So Good It Hurts has its share of fiddle tunes but also expands the band's stylistic repertoire to embrace reggae, straight rock and calypso. The results suggest certain portions of the Clash's later career, as well as the Boomtown Rats and other musical adventurers. The slickest, most accessible album in the Mekons' long career, it holds fast to a politely delivered but tough-minded political consciousness (Richard Nixon is mentioned in more than one song), pausing to include the Stones' "Heart of Stone." Although unsettling in its normalcy, So Good It Hurts is a stimulating new chapter in this unfinished saga.
Original Sin is a remastered CD of Fear and Whiskey plus the whole Slightly South EP, three-quarters of Crime and Punishment and one song each from The English Dancing Master and Edge of the World. A handy sampler of the band's mid-'80s work.
The Mekons Rock'n'Roll is an unexpected development at this stage of the game: a punk-rock concept album filled with eloquence and passion. The subject, as announced in the title, is here in all its sordid glory, from lines about "Eric Burdon stunned in Mississippi on the Animals' U.S. tour" (from "Amnesia") to a dig at Bono ("the Dublin messiah scattering crumbs," in "Blow Your Tuneless Trumpet") and the grim morality tale of "Cocaine Lil." It's a tough, dark album that includes five of the best songs the band has ever written, plus some half-baked ideas mired in mud and feedback. (Released as "a preview of Rock'n'Roll," the four-song Dream and Lie of... EP is of interest only for "Heaven and Back," one of the two tracks (the other is "Ring o' Roses") left off the album's American edition.)
The Curse of the Mekons is another leap forward for the band, extending the worldbeat forays of So Good It Hurts, the surprising techno-dance experiments of F.U.N. '90 (a four-song response to acid-house that covers songs by the Band and Kevin Coyne and includes a track co-written with Lester Bangs) and the attack of Rock'n'Roll into the group's most melodic collection to date. Among the highlights are two numbers sung by the bell-toned Timms: the eerie "German for Secrets" and a straight cover of "Wild and Blue" by Nashville star John Anderson. The sound is all over the place, from the Stonesy-Cajun hook of the title song to the metallic anthem "Authority" to the plodding reggae of "100%," complete with banjo, accordion and mariachi horns. Elsewhere, dubby psychedelia, drum machines, treated vocals, sound effects and spacey synths add colorful scenery to this bizarre sonic odyssey.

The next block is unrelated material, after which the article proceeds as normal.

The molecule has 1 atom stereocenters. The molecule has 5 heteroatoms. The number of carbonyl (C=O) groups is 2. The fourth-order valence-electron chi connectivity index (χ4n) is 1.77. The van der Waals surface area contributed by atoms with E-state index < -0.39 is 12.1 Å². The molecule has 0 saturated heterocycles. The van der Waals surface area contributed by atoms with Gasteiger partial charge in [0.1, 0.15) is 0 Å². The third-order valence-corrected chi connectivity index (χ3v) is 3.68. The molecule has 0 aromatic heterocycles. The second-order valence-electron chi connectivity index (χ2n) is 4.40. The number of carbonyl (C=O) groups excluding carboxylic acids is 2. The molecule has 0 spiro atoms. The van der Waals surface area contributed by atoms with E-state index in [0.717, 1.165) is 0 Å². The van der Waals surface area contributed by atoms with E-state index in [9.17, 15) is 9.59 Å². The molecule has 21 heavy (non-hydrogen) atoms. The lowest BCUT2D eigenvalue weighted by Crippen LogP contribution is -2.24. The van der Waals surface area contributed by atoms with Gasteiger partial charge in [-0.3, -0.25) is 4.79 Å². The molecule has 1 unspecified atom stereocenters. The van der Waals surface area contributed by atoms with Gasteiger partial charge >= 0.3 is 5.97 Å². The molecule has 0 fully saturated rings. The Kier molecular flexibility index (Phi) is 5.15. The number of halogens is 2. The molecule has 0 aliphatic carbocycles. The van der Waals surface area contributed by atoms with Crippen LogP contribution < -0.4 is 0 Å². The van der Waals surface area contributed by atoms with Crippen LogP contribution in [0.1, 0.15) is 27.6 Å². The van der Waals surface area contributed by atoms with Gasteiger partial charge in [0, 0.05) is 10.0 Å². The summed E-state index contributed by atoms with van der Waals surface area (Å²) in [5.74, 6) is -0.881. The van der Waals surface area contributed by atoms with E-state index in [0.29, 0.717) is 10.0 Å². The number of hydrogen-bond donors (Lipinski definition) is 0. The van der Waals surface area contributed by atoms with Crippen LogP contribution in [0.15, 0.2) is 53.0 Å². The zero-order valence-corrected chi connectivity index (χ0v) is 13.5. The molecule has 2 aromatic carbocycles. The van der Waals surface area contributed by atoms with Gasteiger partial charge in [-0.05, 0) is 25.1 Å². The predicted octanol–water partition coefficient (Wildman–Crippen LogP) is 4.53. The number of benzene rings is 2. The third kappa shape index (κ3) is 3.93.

Sometime lead singer Sally Timms' solo releases distance her impressively from the Mekons camp (although she's backed by three members of the band on the album). "Horses" and the countryish "Chained to the Anchor of Love" on Somebody's Rocking My Dreamboat could be stray Mekons tracks, but the rest stakes out very different ground, a more mainstream, electronic-based rock over which her cool, clear voice soars. Occasionally clunky but worth seeking out. The title track of the three-song This House is a duet with Marc Almond, while the four-song Butcher's Boy includes a version of "Long Black Veil."
'Til Things Are Brighter is an uneven AIDS-benefit album of Johnny Cash covers, with the Mekons backing folks like Almond, Michelle Shocked, Pete Shelley, Stephen Mallinder of Cabaret Voltaire and sometime Mekon/Notting Hillbilly Brendan Croker. The Mekons themselves do "Folsom Prison Blues" and Timms contributes "Cry, Cry Cry."
(Graham Flashner, Ira Robbins, Wif Stenger)
Taken from Trouser press